A Chronicle of Colors
Exploring Costa Rica’s Tortuguero National Park
Like a quill to an ink pot, I dip my paddle into jet-black liquid, sending licorice waves across an otherwise perfectly still surface. Peering over the side of my papaya-hued kayak, my face is a glassy reflection, framed by dense foliage so grasshopper green and verdant it looks sketched by a fluorescent pen.
Today, I am Alice in Wonderland, big-eyed in awe over the strange topsy-turvy world I’ve dropped into, where Jesus Christ lizards (named for their seeming ability to walk on water) fan out to dry in the sun, sloths doze off mid-climb, and yellow-crowned night herons pick daintily over ant-riddled buttress roots. Gliding through this natural fairground hall of mirrors (its inky tint caused by tannin leaked by rich, rich vegetation), I feel more like I’m flying than floating, and looking up to the sky, my imagination spirals to where I can gaze back upon this moment of happy disorientation deep within Parque Nacional Tortuguero.
Accessible only by air or water and located on the Caribbean coast, this waterlogged flood plain of 73 square miles, with four canals and a jigsaw of deltas, smaller channels, and lagoons, is known as the Costa Rican Amazon, with eleven habitats including rainforest, swamps, and mangrove.
The only way to explore the park’s smaller tributaries, such as Caño Palma and Laguna Cuatro, is by kayak, and my slender craft slips easily and silently through, creeping stealthily upon wildlife that might otherwise have been frightened away. I catch sight of the nobbled snout of a spectacled caiman (of the alligator family) amid a thicket of palms, and the sleek cinnamon-brown head of an otter pops up in front of me before disappearing below, leaving an ebbing circle of ripples.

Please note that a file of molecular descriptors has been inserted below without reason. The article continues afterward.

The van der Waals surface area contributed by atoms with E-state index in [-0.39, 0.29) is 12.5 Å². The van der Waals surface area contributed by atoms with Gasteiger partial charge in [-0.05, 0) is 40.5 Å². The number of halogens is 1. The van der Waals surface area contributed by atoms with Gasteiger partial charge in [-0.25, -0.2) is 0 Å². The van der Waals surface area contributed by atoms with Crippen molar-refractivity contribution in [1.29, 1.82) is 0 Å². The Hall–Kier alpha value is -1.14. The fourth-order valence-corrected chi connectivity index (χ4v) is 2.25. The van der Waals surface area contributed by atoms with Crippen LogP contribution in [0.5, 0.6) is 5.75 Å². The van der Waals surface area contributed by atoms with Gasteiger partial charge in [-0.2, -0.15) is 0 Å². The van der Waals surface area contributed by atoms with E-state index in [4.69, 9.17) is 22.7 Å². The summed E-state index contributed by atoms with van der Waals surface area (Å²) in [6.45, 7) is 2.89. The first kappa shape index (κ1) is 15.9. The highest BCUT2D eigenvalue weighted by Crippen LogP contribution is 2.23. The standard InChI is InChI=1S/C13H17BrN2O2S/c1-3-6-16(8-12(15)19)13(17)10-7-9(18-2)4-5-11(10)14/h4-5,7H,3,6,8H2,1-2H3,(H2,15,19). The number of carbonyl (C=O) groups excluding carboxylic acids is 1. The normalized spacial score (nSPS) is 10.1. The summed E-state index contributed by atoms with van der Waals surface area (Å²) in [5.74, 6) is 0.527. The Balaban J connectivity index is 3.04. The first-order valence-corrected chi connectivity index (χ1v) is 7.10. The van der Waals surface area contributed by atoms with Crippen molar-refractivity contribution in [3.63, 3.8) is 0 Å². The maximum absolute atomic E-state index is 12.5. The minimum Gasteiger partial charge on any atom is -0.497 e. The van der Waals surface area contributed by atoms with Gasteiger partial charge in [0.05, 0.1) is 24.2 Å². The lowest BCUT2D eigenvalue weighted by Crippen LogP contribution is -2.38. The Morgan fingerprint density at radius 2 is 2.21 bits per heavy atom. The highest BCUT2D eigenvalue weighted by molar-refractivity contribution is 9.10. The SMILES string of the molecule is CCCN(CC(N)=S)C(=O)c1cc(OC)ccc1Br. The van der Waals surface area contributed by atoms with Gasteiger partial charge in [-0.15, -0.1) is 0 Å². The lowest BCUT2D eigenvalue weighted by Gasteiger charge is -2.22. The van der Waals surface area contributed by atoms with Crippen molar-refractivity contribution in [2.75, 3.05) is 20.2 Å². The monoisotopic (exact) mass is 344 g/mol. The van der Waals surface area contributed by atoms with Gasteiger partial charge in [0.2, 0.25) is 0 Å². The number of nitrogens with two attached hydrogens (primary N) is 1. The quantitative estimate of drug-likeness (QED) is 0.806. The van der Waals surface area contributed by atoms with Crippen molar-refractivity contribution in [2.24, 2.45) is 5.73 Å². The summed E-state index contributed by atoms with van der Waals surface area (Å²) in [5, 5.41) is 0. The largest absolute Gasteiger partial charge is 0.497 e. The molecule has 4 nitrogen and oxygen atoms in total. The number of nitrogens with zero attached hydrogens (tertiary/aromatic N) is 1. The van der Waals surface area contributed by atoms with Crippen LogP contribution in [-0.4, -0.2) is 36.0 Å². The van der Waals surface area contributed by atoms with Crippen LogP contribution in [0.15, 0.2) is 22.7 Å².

The only way to explore the park’s smaller tributaries, such as Caño Palma and Laguna Cuatro, is by kayak”
An Idyllic Base for Exploring Parque Nacional Tortuguero
Tortuga Lodge, my base for exploration, sits in splendid isolation on the banks of the main canal. I’ve not quite lost the feeling of being cast adrift as I write in my journal, making a list of the wildlife I’ve so far encountered — ibis, northern jacana, green iguana, sloth, and anhinga (a cousin of the cormorant that has a startling blue ring around the eye)— quickly adding a bare-throated tiger heron when one flies boldly to settle on the adjacent grassy patch. As if on a sudden blind date, we exchange shy glances, wondering what might now be expected of the other.
As the sun dips, and a milky, blue sky morphs to tangerine, a flash of a rare American pygmy kingfisher—fleeting, dazzling, a blur of iridescent greens—brings me to my feet. Above me, bully-boy keel-billed toucans swagger in flight on one final raid, intent on stealing an egg supper from the nests of smaller birds. Montezuma oropendolas fluster around their curious long woven nests, swinging from palms like church bells, and the last stragglers from a troop of howler monkeys bellow their deep-throated calls to one another. While, just across from the lodge, on the other side of the river, fruit bats whirl as the night shift begins.
A Haven for Green Sea Turtles and Nesting Rituals